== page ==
An immovable rod wouldnt rely on mass but on perfectly countering any force applied to it. You push on a wall and it pushes back exactly the same, otherwise one of you move. The rod can do the same just with any amount of force on any scale. And like a wall, it's doing the same to earth and that is why it moves with it.

• A wall is only as immobile as what it's anchored to. May 28 '18 at 6:32
• @Schwern: why do i get the impression that "A wall is only as immobile as what it's anchored to" is destined to become some form of great philosophical quote? May 28 '18 at 8:09
• @BladeWraith The Greeks got there first. May 31 '18 at 15:50
• @sneftel, Ah... fair enough, i did look it up but couldn't find it Jun 1 '18 at 6:22

I think you just invented the most fun physics toy of all time. What you are abusing is Sir Isaac Newton's second law of motion. Force equals mass times acceleration. You could also say: force divided by mass equals acceleration. That means if mass is infinite no amount of force is going to cause a net acceleration.

This has fun consequences. For one thing if it's moving when you turn it on it's going to keep moving. If you drop it, even slightly, before turning it on it's going to slowly plow through earths core for no better reason than it's not stoping for nothin no how. See Newton's first law. (And Thor's hammer).

If you don't move it before turning it on you can leave it hovering in the air. Gravity is still pulling on it but it isn't gonna budge. If it wasn't for your magic the earth would be moving toward it. It almost sounds like you've suspended the third law. Or maybe you just figured out how to have all the mass you like and not cause any gravity.

I know I want one. I'll spin it before turning it on. Perpetual motion! Energy crisis over!

Call it infinite Inertia. It's just as magic as the mass thing but does not carry as much baggage that would have to be handwaved.

But infinite Inertia is just another way of saying 'immovable', so...

On a different note: i do not know any immovable rods featuring outside of D&D, and those are limited to about 4t of weight.

You are touching on 2 subjects that have never been encountered in nature.

All matter moves! Even black holes, the largest masses of matter, are affected by gravitation. So in a large way, based on what I know, there is nothing that fits under your description!

SO! Let's assume that your object goes beyond that, not because of magic(that goes against what we do here..) but because it surpassed the normal limits of physics by exceeding the normal mass a space CAN have, and even gravity waves are sucked in!

The biggest problem you have now is that it will not be localized in the way you mean it! Although you have an object that is indestructible, it will most likely behave like it has no weight!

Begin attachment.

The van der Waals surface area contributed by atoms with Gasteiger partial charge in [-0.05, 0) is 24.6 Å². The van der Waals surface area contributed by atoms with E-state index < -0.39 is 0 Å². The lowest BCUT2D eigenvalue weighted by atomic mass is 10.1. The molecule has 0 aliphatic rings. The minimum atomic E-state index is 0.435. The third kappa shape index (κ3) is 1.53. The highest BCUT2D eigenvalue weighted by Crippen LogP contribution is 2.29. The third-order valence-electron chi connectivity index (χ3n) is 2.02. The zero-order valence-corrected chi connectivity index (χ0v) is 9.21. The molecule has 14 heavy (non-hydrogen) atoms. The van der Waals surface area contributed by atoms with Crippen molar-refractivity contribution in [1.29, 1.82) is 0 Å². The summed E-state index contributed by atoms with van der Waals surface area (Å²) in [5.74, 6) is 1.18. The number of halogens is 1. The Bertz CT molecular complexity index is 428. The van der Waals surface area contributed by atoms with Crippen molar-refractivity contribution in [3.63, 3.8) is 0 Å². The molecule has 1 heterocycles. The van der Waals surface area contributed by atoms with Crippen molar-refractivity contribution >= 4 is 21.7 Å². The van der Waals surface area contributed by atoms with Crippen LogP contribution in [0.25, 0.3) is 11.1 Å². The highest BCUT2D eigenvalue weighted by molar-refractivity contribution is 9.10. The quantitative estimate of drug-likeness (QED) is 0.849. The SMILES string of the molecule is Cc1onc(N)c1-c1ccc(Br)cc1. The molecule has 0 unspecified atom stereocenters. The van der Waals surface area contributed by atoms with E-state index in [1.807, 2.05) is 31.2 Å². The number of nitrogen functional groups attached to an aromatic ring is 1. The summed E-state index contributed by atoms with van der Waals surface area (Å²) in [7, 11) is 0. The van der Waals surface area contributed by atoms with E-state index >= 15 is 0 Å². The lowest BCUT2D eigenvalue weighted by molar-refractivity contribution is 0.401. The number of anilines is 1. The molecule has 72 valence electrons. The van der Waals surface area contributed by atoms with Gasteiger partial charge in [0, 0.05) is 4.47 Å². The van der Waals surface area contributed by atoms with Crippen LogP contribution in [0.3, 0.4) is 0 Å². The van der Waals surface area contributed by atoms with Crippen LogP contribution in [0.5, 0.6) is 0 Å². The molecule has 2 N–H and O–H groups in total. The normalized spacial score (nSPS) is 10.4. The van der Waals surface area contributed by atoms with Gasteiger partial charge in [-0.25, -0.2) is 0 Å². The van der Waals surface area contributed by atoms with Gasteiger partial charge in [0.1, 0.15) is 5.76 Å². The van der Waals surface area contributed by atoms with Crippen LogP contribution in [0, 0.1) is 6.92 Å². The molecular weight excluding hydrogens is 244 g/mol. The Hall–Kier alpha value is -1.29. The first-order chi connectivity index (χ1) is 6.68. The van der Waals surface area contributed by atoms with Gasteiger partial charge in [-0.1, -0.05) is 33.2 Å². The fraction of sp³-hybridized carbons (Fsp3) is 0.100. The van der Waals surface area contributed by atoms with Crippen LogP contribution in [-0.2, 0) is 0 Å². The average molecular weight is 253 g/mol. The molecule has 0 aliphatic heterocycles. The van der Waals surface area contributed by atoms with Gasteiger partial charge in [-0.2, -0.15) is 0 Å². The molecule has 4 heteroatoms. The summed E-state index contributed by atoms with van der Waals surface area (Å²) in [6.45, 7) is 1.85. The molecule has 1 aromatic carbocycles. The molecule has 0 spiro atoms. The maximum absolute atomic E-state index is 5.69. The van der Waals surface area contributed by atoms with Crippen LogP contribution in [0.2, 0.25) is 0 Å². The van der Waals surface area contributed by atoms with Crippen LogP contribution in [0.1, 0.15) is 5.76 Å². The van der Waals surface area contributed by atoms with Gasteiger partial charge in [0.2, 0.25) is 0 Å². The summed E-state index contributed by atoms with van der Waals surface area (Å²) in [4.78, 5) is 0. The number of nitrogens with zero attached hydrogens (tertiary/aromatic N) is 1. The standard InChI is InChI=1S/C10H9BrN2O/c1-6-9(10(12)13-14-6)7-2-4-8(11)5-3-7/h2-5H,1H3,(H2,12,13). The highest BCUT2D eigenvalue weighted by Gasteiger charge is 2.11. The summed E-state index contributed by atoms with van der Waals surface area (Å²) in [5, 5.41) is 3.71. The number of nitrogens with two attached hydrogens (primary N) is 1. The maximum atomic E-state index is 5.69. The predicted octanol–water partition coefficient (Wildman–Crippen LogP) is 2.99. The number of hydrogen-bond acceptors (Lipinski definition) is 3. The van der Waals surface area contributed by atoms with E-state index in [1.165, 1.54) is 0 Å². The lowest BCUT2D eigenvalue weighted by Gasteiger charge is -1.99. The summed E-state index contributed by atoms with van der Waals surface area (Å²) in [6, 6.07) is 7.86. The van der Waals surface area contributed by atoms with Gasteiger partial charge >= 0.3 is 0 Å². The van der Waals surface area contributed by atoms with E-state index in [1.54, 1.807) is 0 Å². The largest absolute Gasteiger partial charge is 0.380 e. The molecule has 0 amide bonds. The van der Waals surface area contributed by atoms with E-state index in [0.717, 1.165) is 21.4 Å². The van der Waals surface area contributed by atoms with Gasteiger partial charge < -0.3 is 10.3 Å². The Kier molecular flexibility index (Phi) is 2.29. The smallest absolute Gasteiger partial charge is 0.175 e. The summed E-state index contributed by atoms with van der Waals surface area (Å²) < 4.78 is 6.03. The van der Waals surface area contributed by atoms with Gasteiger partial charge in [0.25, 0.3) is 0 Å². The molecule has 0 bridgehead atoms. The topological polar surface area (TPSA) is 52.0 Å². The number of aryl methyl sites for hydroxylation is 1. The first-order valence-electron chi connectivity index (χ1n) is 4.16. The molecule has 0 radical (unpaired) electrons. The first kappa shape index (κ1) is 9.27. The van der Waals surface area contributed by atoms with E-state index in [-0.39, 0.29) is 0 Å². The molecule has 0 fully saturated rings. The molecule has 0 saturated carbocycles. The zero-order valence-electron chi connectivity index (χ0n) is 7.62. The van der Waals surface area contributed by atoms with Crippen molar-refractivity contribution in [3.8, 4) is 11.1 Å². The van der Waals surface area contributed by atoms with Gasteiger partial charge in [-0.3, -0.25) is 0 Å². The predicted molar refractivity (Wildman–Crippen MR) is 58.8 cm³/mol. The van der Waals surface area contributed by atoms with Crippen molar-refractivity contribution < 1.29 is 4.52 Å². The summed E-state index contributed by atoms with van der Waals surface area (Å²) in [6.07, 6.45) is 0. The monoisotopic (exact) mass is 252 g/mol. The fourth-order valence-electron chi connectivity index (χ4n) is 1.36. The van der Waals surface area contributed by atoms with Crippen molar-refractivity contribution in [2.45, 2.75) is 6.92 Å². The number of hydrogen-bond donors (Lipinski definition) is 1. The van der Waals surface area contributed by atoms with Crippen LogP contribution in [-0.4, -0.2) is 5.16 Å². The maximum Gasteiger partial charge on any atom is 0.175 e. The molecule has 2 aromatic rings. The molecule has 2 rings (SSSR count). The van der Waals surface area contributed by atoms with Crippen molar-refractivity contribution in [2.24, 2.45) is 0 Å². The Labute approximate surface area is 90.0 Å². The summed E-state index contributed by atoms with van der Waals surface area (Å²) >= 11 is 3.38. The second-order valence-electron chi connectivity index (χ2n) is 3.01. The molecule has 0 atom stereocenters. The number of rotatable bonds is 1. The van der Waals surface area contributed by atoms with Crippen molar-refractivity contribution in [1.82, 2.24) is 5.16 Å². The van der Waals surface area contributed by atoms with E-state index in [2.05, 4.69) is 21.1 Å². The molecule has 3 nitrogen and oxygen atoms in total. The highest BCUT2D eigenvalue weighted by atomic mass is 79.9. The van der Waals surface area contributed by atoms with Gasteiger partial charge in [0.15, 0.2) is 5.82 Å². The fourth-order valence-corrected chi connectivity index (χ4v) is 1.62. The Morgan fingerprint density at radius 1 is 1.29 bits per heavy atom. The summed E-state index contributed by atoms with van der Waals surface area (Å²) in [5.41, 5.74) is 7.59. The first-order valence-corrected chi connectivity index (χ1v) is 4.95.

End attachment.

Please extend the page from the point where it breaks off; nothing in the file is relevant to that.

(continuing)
The only way you can achieve your goal is if you have an force field with a very powerful energy source on the inside! It is the only way you can have an object that is localized on a planet and does not allow for people to pass.

We can get around the "infinite mass" problem by saying this object has infinite "inertial mass" not "gravitational mass". It counts for inertia and momentum, but doesn't count for gravity... because we say so. Good enough for D&D.

It has infinite inertia, but exerts no gravity. It's also not affected by gravity, because then you could "move" it by undermining it. I'll explain why it doesn't float away in a moment.

Next problem is "immovable" in what reference frame?

The apparently "immovable" rod, and you and I, are revolving around the axis of the Earth at about 1200 kph, depending on the latitude. The Earth itself is revolving around the Sun at about 30km/s. The Sun is moving through the Milky Way, etc. Since these are all rotating, the objects inside are under acceleration, they're all non-inertial reference frames.

We can fix this by saying the immovable object maintains the non-inertial reference frame from when it was cast. It is the center of its universe. The Sun and stars revolve around it. The Earth below is stationary.

Take away the floor beneath it and it would serenely float in the air, unaffected by gravity. During an earthquake it would appear to wobble about and up and down crazily as the Earth bucked below it.

If you take this to the extreme, the "immovable" object would appear to move a few centimeters a year as the continents drift beneath it, to the rod it is standing still and the continents are moving beneath it. It would appear to move as Earth's rotation wobbles and slows down, to the rod, the Earth beneath it would begin to rotate. It would appear to sink as the continents rebound from glaciation, to it the surface of the Earth is rising.

It would be an amazing reference point for geophysical measurements.

Being locked in its reference frame, having infinite inertia, it would either destroy anything in its path, or be destroyed. If you also specify that the immovable rod is also indestructible, it will slowly gouge a path across the Earth. Or above it. Or through it.

An ancient immovable, indestructible rod created by a long forgotten sorcerer might be a great feature of a campaign as it slowly, unstoppably plows through the landscape.